There are serious problems with Georgia’s ethics commission -- or rather (excuse us), the Georgia Government Transparency and Campaign Finance Commission. The eligibility of its chairman is not among them.
The Rome-based Ethics in Government Group filed a complaint last week alleging that the commission’s chairman, Camilla attorney Patrick Millsaps, is ineligible to continue holding that post because of a state law that prohibits any commission member from serving more than one full term.
It’s not a frivolous question. If there’s any realm of public service where the rationale for term limits is self-evident, it’s an unelected panel charged with the responsibility of registering lobbyists and investigating complaints of campaign finance impropriety and other government ethics issues.
But the issue of whether Millsaps has served a complete term is not a simple matter. He was appointed in 2009 by then-Gov. Sonny Perdue and reappointed this year by Gov. Nathan Deal. In between, the General Assembly passed, and Perdue signed into law, 2010 legislation that reorganized the ethics commission and set terms of service at two, three and four years for its various members.
Millsaps concedes that the legal question is not moot, and said Friday he would in effect decline his reappointment and continue serving as a Perdue appointee until Deal names a replacement. That sounds like a reasonable compromise: State law allows a commission member whose term has expired to remain on the board until he or she is replaced, and it’s by no means settled that Millsaps’ term has expired.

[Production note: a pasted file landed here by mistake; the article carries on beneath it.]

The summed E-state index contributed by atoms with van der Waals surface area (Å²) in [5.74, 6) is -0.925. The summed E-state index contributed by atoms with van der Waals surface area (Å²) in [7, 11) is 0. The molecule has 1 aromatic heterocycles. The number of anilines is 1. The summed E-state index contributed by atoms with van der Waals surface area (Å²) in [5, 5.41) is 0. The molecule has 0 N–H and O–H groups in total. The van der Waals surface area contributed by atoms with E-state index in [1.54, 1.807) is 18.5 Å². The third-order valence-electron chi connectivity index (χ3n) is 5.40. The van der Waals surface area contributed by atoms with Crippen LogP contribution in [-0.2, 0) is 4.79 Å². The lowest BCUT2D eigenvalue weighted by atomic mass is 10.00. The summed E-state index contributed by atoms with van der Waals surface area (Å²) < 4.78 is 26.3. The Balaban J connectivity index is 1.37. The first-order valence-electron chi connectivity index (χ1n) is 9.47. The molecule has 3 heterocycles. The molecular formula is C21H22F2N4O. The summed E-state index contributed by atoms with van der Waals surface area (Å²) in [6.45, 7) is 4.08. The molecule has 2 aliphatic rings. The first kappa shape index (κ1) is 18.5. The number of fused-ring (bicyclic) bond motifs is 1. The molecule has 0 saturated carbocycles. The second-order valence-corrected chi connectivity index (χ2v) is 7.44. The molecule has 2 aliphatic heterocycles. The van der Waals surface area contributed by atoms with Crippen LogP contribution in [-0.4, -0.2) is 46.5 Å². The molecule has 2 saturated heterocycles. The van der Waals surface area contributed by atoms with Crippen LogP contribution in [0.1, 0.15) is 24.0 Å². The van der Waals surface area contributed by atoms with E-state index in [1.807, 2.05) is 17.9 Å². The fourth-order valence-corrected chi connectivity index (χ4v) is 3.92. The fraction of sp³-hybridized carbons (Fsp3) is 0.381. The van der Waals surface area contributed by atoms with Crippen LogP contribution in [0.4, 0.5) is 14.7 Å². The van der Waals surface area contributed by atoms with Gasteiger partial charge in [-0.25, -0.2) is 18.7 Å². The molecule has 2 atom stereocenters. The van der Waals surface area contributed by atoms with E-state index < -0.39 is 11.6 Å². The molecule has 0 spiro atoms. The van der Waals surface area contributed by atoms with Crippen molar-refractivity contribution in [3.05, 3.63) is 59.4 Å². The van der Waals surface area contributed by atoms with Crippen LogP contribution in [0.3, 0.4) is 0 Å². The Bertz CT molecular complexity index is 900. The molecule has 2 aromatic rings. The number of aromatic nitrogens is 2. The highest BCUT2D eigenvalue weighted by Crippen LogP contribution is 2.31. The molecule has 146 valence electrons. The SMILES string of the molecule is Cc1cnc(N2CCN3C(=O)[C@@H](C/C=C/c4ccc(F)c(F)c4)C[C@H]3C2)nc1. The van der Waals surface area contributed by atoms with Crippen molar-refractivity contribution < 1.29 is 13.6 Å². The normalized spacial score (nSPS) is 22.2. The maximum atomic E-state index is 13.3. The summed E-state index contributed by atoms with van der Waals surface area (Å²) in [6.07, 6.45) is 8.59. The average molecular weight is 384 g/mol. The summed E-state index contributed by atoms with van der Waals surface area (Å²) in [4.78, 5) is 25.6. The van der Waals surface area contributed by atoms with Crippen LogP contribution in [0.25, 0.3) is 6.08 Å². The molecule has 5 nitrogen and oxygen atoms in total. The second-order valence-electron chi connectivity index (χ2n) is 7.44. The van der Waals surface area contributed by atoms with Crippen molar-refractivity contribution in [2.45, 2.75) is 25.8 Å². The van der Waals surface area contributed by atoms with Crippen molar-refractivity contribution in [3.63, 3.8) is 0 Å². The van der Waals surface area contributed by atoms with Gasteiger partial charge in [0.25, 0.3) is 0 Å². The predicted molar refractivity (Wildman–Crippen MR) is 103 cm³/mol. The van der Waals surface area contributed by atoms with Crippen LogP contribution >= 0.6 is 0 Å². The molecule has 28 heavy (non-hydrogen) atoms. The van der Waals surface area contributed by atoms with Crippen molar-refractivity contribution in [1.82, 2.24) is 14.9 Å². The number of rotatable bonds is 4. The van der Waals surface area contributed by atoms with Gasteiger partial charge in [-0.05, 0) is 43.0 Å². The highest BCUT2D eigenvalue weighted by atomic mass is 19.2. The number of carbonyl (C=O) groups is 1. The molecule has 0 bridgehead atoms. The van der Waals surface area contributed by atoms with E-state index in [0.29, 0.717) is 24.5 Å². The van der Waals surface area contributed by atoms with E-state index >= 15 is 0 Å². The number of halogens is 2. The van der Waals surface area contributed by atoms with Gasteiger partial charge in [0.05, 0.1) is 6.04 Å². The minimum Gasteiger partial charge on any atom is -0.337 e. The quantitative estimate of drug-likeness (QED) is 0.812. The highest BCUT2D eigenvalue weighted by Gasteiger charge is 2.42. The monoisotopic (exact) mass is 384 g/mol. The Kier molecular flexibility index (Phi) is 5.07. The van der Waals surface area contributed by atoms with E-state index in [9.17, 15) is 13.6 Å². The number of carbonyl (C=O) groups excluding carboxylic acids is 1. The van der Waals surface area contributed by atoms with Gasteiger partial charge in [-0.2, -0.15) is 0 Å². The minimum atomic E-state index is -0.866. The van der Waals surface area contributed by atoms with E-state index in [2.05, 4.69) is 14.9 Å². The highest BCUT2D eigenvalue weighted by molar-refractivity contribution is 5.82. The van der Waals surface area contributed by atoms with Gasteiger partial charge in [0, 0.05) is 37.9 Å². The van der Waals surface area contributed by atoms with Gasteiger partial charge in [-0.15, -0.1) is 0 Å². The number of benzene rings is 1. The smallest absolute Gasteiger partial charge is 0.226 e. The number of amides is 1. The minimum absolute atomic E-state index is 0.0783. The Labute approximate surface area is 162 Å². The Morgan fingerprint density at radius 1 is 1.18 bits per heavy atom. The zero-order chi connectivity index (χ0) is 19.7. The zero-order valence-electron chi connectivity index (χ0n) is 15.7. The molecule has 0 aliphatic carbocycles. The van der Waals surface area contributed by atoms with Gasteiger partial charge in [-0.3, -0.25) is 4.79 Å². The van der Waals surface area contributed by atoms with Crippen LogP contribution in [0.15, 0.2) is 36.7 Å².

Georgia’s radically downsized (except for its name) ethics oversight panel is grossly underfunded; its investigative capacity is all but nonexistent; and if the political connections and activities of some of its members aren’t flagrant conflicts of interest, they are remarkably convincing imitations.
Under the circumstances, the legitimate question about its chairmanship seems to have been handled appropriately for now.
Historic site lost
Area residents were saddened to learn of the fire early Tuesday that destroyed the historic McCarthy and E.T. Curtis cottages in Warm Springs.
The McCarthy Cottage, built in 1927, was the residence of future president Franklin D. Roosevelt when he came to west Georgia to get treatment for polio. When the Little White House was completed in 1932 he leased his former Warm Springs home to Canadian businessman Leighton McCarthy, whose son also suffered from polio. McCarthy would go on to become Canadian ambassador to the U.S., and his family used the cottage into the 1970s.
As thankful we all are that there was no human cost, we have lost irreplaceable landmarks of local and national history.